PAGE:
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1948 - 57: memories from Michael’s childhood friend Baz

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Jan. 1st, 1970 | 02:15 am

I was lucky enough to contact Baz, who was friends with Michael from the age of nine. Here are some of his recollections.

"As a friend in days of yore I would like to put the record straight, so that any definitive publication about his life and times is as close to the truth as I can help assist.

I knew Michael – despite other correspondents talking of Mick and Mike I was never allowed to – sat next Gothard (popularly muddled as Goddard) at school, and spent many happy hours on holiday and getting up to kids' pranks with him.

I cannot recall how we met, but Michael materialized in my life around 1948/49, and I was a frequent visitor to his home. My mother had an extensive catering business for many years in the Hendon area and may have known Mrs G. from those days. They were quite matey as I recall, and met on many occasions. By the age of about 10, I knew Mrs G. had left her husband; she had told my mother all about her broken marriage, and obviously I was party to this story.

Although at my young age it was all a bit meaningless to me, I was not too young to know that Uncle Jack, who visited Mrs. Gothard at her small flat in Gloucester Avenue, was close to Mrs Gothard. He was a really nice bloke and took us fishing sometimes to St. Neots on the Cambridge/Bedfordshire border. He had been a participant in the Isle of Man TT races, and I think Michael thought he was some sort of wonder man with the motorbike racing stories.

I do not think the grandparents in Wales had much contact, if any, with Michael's mum. He never mentioned them once to me or my gran, whom he met many times at my house. That would surely have been an opportunity for him to say "I have a gran in Wales" – but never a word.

Gone fishing

The pair of us aged about 11 or 12 would go fishing in the lakes at Rickmansworth, sometimes accompanied by our mums. It was on one of these little forays that I discovered Michael had disastrously poor eyesight.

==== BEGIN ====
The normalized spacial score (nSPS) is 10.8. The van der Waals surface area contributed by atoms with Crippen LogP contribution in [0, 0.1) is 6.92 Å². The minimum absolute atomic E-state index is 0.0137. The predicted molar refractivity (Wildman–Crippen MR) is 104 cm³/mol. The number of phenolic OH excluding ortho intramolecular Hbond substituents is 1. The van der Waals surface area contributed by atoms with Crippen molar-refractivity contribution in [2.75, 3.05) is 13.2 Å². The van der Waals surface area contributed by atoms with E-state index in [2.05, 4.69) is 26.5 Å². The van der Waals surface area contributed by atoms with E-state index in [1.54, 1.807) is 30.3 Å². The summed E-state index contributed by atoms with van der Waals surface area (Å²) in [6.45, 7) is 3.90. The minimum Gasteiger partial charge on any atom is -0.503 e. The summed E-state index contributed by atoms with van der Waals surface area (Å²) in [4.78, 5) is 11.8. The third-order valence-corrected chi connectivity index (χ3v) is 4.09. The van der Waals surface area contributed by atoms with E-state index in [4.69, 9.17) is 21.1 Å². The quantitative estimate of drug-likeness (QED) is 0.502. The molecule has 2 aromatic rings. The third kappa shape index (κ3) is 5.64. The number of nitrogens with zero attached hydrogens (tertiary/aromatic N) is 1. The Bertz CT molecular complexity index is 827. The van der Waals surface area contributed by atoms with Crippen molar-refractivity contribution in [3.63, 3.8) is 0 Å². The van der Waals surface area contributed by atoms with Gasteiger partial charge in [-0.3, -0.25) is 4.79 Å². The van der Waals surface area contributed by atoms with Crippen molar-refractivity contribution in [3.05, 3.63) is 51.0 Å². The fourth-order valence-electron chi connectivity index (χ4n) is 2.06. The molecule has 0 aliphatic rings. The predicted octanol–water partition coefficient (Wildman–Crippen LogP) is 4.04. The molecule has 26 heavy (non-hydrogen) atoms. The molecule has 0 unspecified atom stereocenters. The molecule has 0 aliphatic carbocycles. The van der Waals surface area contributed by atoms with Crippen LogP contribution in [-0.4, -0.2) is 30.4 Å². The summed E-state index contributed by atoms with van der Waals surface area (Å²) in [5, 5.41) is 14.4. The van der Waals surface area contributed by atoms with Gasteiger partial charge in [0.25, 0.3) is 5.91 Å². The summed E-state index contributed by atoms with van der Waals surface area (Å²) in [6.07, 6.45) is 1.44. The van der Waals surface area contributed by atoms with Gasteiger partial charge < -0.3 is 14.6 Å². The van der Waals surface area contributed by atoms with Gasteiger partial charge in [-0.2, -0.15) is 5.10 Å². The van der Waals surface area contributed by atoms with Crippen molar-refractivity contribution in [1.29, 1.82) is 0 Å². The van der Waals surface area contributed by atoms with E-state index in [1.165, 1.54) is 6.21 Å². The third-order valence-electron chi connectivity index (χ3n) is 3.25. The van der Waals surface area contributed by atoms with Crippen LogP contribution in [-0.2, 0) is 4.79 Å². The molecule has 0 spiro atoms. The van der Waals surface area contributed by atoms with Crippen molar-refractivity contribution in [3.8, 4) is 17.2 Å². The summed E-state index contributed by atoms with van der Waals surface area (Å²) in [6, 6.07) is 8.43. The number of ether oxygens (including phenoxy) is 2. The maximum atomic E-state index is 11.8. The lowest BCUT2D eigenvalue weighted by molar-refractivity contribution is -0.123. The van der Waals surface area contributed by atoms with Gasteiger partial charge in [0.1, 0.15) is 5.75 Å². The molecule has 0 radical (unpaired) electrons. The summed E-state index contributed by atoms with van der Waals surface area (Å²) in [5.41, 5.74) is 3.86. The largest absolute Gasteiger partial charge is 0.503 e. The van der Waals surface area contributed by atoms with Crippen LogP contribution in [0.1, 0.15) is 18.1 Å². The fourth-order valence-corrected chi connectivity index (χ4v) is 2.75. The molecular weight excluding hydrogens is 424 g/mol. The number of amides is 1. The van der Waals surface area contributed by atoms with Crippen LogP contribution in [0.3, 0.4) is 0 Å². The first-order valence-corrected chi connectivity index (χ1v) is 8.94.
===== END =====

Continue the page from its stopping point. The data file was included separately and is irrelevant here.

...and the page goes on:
Sitting next to him in classes we jointly attended at school, I had noticed his writing was minute, and executed with his nose almost touching the page. While witnessing this odd activity it never dawned on me his eyes were bad. You will understand that having to scribe boring notes and essays at school was such a chore in those days there was not headroom for extra-curricular analysis.

But fishing was a different matter all together. We watched each other like hawks. Of course I did not know Michael had a problem. We were tiddler-snatching, and that requires fast responses and dexterity. Our mothers, in the tiny row boat with us, were no doubt bored to tears. Maybe an hour had past during which time I had caught between 20 and 30 tiny little roach and rudd. Michael had only landed two or three.

My mum suggested we swap sides in the boat as it appeared all the fish were on my beat. Reluctantly – but ‘OK then’ following a glare from mum – we changed over.

Time flew by, and more fish came my way, but none from my earlier prime spot went to Michael's lure. After a bit I docked my rod and asked Michael if I could help.

First I checked his hook and bait, and, satisfied it was appropriate, let him get on with things as I watched. He ignored bite after bite, and eventually raised his rod from the water to say: ‘I think my bait has come off ...’

The truth was the bites were very fast and delicate, and sadly Michael could not see what was happening. It was never mentioned on that trip that he should have gone to Specsavers!!!

He struggled for a long time afterwards at school, maybe because he felt wearing glasses detracted from his natural good looks.

Kensington Post

In 1961, at the time of his mother’s re-marriage, he was working as a trainee reporter on a local paper in Kensington, the Kensington Post. I know this to be the case because I had occasion to talk to him there. He did not work on the paper for long as it was obviously not his metier.

National Service

The paper was part of a large group, abiding by all the employment regulations. One of these would be to question young men if they had been called-up to serve in the forces, to establish there would be no career breaks if the answer were ‘yes.’ Michael was close to my age, and I was called-up, with thousands following me before the draft was ended.

The call-up in those days required draftees to have – if not 20-20 vision – good eyesight, that may have to be aided by glasses under certain circumstances: reading and sighting firearms. It is my firm belief Michael did not go to Paris to dodge the draft. I suggest he failed the medical through poor eyesight.

Government officers kept a very close eye on employment details and absentees from military service. Very few slipped through the net. The Head Office of the group Michael was employed by was in Loughton, East London now (Essex, then), and the Parliamentary constituency of one Winston Churchill. I doubt any Civil Servant would wish to embarrass Churchill with a draft dodger under his nose.

I trust this may satisfy you that Michael was not a draft dodger - just a little vain about the glasses. Funny really, how a pair of goggles later became quite iconic on Michael."

Many thanks to Baz for these insights.

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